How to Write Funny

A couple years ago Scott Adams laid out the keys to writing funny. It's excellent advice. A few up-front points about humor:

  • A company's or an executive's ability to deploy humor is an undervalued asset in the business world.
  • It is rare to find someone who is very funny and not smart.
  • My two main filters on whether I want to spend time with someone: interestingness and sense of humor.
  • Writing funny is harder than in-person humor. I discussed this a bit in my post The Best Jokes Are Hardest to Recall.

So, read Scott's advice on writing funny quoted below:

Picking a Topic

The topic does half of your work. I look for topics that have at least one of the essential elements of humor:


In order for something to be funny, it has to have at least two of the six elements of humor….

Simple Sentences

Keep your writing simple, as if you were sending a witty e-mail to a friend. Be smart, but not academic. Prune words that don’t make a difference.

Write About People

It’s impossible to find humor in inanimate things. If you must write about an object or a concept, focus on how someone (usually you) thinks or feels or experiences those things. Humor is about people, period.

Write Visually

Paint a funny picture with your words, but leave out any details that don’t serve the humor…

Leave Room for Imagination

…Leaving out details allows readers to fill them in with whatever image strikes them as funniest. In effect, you let readers direct their own funny movie.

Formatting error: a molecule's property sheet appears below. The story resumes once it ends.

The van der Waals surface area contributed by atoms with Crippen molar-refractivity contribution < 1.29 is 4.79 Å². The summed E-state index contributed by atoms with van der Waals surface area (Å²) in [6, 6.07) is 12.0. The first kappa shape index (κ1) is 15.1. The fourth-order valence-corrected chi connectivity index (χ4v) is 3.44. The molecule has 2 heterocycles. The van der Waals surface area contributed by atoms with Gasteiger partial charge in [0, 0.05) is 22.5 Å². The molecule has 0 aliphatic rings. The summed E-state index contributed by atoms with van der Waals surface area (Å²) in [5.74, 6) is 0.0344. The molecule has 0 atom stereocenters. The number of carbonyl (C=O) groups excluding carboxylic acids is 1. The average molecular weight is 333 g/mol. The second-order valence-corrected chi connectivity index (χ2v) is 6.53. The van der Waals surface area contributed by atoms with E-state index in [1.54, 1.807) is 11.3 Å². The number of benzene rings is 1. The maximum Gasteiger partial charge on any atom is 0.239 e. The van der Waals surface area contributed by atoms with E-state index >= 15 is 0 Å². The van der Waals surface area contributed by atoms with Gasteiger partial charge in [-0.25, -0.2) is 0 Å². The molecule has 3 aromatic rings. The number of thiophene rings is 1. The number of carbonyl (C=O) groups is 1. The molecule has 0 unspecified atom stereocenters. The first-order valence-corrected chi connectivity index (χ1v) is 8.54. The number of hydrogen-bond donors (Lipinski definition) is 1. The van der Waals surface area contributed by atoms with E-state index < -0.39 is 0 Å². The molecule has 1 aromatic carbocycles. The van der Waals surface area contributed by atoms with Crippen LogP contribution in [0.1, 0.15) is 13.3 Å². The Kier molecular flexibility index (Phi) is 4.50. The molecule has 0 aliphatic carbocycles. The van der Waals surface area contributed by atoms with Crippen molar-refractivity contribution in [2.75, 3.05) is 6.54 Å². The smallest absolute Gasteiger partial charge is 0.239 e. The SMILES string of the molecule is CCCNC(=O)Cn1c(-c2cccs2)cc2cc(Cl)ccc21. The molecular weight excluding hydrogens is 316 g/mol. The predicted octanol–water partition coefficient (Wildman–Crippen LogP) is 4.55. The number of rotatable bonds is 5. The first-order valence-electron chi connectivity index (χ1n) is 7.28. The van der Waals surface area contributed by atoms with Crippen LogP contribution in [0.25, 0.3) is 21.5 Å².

Funny Words

Use “funny” words when you can. Here are some I used:

Shish Kabob
Storm drain

You can read that list of funny words totally out of context and it almost makes you laugh. Funny words are the ones that are familiar yet rarely used in conversation. It’s a bonus when those words have funny sounds to them, as do most of the ones in my list.

Pop Culture References

References to popular culture often add humor. It’s funny that the world’s tallest man is retrieving a lost iPod, and not something generic such as a wallet. And it’s funny that his manhood is compared to Ryan Seacrest as opposed to something generic, such as an oak tree. Someone could write a thesis on why pop culture references are funny, but just accept it.

Animal analogies

Animal references are funny. If you can’t think of anything funny, make some sort of animal/creature analogy. It’s easy, and it almost always works. I made these creature analogies in my post…

King salmon

Exaggerate, then Exaggerate Some More

Figure out what’s the worst that could happen with your topic, then multiple it by ten or more. Don’t say a mole is as big as a grapefruit. Say that mole is opening its own Starbucks. (Notice the pop culture reference of Starbucks.) The bigger the exaggeration, the funnier it is.

Near Logic

Humor is about creating logic that a-a-a-lmost makes sense but doesn’t. No one in the real world could put gum on his penis and retrieve an iPod from a storm drain. But your brain allows you to imagine that working, while simultaneously knowing it can’t. That incongruity launches the laugh reflex.

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